“Most designers in their 70s might be doing things like Ralph Lauren curtains,” says the homeowner, who shares the three-bedroom condo with her husband and 11-year-old daughter. Instead, there are bare windows framed by rough concrete support columns with exposed bolts and braces. “Barbara is just one of a kind. She’s a lot of fun. She was Miss Texas in the 1950s, and she’s maintained a very youthful attitude. She keeps things fresh and up to date.”
The couple, both trial lawyers with a prominent Houston law firm, first met Hill through mutual friends in Marfa, where they have a house. Hill has designed two houses for herself in Marfa, including a converted 1930s dance hall, which she has since sold. The couple hired the designer to redo their Marfa house without even seeing her work.
“I knew I’d like working with them because they had great style and were fun,” Hill says. “You can just kind of tell those things. Maybe it’s all part of the cosmic journey into the unknown … !” Hill later designed a beach house for her clients in Port Aransas and a previous apartment in Bayou Bend Towers. “They both love art and have an artistic way of thinking, so it’s always been easy to work with them. They have it in them to open up and do some fun and unusual things.”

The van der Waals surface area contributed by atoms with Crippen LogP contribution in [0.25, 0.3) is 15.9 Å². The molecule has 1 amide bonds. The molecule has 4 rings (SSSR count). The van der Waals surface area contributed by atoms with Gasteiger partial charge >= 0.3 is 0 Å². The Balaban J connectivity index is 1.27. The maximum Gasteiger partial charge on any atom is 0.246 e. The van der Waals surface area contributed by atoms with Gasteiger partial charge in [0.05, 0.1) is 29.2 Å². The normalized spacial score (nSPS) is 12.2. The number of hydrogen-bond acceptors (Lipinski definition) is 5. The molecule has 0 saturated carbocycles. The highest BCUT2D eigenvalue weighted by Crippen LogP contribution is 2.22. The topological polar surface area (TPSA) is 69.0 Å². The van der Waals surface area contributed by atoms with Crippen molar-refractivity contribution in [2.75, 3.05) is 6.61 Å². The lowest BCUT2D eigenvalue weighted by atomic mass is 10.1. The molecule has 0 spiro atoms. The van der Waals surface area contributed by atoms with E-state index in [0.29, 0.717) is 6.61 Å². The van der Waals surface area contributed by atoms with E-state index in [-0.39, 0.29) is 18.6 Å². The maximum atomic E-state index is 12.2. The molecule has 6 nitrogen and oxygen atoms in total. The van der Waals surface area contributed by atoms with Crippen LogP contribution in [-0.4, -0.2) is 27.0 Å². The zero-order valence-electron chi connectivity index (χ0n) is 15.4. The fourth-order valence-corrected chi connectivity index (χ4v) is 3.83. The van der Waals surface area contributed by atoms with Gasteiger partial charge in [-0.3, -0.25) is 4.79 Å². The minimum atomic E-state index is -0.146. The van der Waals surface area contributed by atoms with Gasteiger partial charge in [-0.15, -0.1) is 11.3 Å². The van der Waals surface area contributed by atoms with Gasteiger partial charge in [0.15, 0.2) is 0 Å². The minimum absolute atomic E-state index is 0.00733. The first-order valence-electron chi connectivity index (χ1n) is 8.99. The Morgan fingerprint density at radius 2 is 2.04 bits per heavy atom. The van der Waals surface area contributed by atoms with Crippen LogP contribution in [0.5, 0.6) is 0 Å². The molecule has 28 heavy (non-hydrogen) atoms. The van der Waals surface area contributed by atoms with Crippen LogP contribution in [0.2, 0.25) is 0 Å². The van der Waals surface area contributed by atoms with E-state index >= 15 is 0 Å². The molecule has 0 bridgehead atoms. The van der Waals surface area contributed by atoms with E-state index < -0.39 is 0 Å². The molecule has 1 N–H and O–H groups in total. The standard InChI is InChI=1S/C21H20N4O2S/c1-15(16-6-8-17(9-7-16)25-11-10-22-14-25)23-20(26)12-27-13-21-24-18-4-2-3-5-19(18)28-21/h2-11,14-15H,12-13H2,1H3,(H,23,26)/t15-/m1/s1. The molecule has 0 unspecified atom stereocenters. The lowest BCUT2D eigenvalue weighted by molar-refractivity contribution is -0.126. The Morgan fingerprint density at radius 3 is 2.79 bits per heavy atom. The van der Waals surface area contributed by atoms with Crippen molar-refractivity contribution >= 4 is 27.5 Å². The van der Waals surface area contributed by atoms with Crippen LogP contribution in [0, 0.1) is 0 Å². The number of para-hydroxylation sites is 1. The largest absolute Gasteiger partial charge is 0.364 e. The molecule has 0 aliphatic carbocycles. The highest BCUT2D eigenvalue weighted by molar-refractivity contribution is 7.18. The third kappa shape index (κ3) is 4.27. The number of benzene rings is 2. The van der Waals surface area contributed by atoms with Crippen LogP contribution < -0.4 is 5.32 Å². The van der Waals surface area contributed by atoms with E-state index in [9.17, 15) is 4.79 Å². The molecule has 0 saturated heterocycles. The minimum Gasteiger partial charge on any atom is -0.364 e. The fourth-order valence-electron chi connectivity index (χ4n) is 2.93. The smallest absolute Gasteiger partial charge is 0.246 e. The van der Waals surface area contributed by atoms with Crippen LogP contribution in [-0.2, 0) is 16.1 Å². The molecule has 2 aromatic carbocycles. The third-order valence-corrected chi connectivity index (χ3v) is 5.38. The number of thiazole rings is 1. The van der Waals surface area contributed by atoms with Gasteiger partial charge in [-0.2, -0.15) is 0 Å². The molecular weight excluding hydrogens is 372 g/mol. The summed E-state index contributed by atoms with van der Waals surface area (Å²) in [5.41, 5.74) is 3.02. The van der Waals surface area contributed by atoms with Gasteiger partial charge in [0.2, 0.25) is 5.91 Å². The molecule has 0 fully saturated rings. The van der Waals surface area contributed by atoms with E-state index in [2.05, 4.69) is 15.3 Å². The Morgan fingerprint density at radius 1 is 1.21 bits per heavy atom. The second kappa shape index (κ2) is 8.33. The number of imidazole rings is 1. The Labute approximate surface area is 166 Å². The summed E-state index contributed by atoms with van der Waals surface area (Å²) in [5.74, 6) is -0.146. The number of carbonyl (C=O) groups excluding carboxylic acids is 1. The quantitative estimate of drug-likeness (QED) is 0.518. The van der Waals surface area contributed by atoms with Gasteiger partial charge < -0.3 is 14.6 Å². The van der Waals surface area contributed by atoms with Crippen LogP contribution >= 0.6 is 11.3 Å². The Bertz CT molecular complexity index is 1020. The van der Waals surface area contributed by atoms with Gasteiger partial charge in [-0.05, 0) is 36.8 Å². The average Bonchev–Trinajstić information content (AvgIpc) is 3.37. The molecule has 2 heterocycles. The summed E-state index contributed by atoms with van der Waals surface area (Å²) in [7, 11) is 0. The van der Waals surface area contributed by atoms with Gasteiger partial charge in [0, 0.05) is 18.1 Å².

Originally dark with heavy draperies, parquet floors and a warren of small rooms that blocked the views, the unit had been virtually untouched for almost 30 years. “We totally gutted it,” says Hill, who removed multiple walls to allow the kitchen, dining, living and library areas to flow together, transforming the space into an open and airy loft. Walk in the front door now, and you’re greeted with a panoramic skyline view of downtown and Memorial Park’s lush environs and bayou below, thick with magnolias.
When concrete support columns and beams were revealed during demolition, “I got really excited,” says Hill. “I told the workmen not to clean up or paint over them.” Red metal braces and pencil scribbles made by the contractor on the concrete 27 years earlier were treated as art. “It just made the apartment so much more interesting to leave them.”